Cars International Heritage are delighted to offer this wonderful and rare 1951 Delahaye 175S Cabriolet with coachwork by Franay.
Rare 175 with more powerful ‘S’ type engine
Total documented restoration to original specification by Auto Restorations New Zealand
From a prominent UK collection with minimal use
Delahaye introduced the Type 175 in 1947, although it had been under development prior to World War II. The car was one of three grand touring models launched that year, the other two being the Types 178 and 180. All three cars were part of the company’s last-ditch effort to update its product line for the lucrative market in the United States.
On paper, the Type 175 looked very attractive with its short chassis and powerful 6-cylinder, 7- bearing crankshaft, 4.5-liter overhead camshaft in-line engine. The Type 175S, featuring Dubonnet engineered suspension and an even more powerful engine with three carburetors, debuted the following year. Other features included a De Dion rear axle, Lockheed brakes, and, as a special concession to New World drivers, the option of the left-hand drive.
The wide chassis of the Type 175S allowed coachbuilders to create appealing, perfectly proportioned, and very expensive bodies: the average cost of the coachwork alone was around 1,300,000 FF. Unfortunately, those bodies were too heavy and overburdened the chassis: the rea transmission half-shaft sheared, and the Dubonnet suspension collapsed. After repeated problems with the Type 175 and 175S, clients threatened to sue, and the Delahaye company was forced to buy back the models and reimburse its customers. Only 51 examples were produced before the models were discontinued in 1950.
This is a rare survivor indeed, a Type 175 fitted with a more powerful “S” engine which was normally used only for the few cars that were designated for rallies. This particular Type 175S, Chassis 815016, has coachwork designed by Pierre Dumont, a designer at CarrOSsserie Franay, one of the era’s foremost Parisian coachbuilders, which was well known for its high quality luxury craftsmanship. It bears a striking resemblance to the 1950 Delahaye Paris Auto Show car, which was a Type 135.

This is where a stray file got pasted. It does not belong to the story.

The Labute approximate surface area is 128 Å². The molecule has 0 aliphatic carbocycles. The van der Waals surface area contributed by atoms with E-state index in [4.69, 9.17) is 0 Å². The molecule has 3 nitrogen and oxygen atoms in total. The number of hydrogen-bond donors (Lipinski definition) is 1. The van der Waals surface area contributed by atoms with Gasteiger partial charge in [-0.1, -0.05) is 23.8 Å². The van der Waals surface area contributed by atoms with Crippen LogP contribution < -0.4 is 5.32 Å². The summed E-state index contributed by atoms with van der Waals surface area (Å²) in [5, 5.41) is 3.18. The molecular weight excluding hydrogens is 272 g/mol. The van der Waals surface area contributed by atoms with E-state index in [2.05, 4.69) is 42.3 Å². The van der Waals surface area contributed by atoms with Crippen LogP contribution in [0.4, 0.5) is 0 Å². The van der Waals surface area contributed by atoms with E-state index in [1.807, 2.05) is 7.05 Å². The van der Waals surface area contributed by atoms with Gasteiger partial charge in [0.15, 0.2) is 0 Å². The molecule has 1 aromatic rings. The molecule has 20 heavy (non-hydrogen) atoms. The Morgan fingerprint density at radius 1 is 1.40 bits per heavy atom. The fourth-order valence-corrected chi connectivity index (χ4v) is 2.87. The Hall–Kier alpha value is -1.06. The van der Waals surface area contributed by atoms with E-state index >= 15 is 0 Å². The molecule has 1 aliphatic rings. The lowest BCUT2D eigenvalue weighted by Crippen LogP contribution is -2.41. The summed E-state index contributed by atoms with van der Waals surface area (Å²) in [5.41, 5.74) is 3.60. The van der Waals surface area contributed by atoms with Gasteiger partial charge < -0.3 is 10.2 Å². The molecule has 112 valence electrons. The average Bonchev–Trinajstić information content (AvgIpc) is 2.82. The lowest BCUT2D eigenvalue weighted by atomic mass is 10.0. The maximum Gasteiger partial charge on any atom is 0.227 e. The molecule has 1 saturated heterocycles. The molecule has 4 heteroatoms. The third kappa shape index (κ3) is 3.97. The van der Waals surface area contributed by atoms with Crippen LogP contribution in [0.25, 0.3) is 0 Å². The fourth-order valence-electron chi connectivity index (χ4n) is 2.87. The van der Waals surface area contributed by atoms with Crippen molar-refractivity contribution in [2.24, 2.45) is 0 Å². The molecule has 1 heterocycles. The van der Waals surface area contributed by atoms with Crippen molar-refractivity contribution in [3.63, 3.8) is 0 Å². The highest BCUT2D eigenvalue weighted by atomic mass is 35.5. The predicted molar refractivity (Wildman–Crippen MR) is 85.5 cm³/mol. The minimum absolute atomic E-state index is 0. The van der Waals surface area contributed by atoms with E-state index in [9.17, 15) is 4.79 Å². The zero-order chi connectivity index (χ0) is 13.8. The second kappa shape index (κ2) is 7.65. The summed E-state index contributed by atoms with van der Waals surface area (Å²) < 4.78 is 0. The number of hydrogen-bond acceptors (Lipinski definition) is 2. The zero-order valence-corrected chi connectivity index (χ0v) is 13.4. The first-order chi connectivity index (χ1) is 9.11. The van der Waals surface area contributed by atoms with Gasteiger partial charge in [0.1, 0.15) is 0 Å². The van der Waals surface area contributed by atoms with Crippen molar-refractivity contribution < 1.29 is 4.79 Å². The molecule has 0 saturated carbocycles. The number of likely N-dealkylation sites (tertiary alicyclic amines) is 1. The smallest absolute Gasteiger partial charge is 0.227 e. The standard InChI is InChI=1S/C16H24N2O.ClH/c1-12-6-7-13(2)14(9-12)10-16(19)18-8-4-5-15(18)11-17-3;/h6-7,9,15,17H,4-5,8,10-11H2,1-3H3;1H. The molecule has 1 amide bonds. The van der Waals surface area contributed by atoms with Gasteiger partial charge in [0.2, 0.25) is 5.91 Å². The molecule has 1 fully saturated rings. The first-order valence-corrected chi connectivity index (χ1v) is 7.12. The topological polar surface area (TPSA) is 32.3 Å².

The car’s lines border on being flamboyant but manage to maintain a classical aura. The envelope body of Chassis 815016 utilizes the classically smooth and unbroken curves of French styling. The car’s lines begin at the front fender and are integrated into the coachwork all the way to the rear, creating a body that is aerodynamic even to the point of eliminating the car’s door handles, release buttons being used instead.
The first recorded license information we can find is from January 1963, in Paris, with an unknown owner but registered as 5096 HG 75. The next owner was Jacques Boillon, in Niort, with registration 843 FK 79. In April 1964 the car was purchased by Philippe Meunier of Sicmo who stored the car for a number of years until it was sold in 1988-89 to US Delahaye expert Richard Adatto.
Adatto owned the car for two years before selling it to Richard Straman in 1991. Straman owned the car from 1991 until 2007 but never restored it. The 175 S was sold to the current owner, a known collector and expert in his own right of Delahaye cars pre and post war. A total restoration was carried in New Zealand by Auto Restorations to original factory specification.
Carefully stored and regularly maintained since completion in 2016, the 175 S is in superb condition and would be suitable for many worldwide concours events.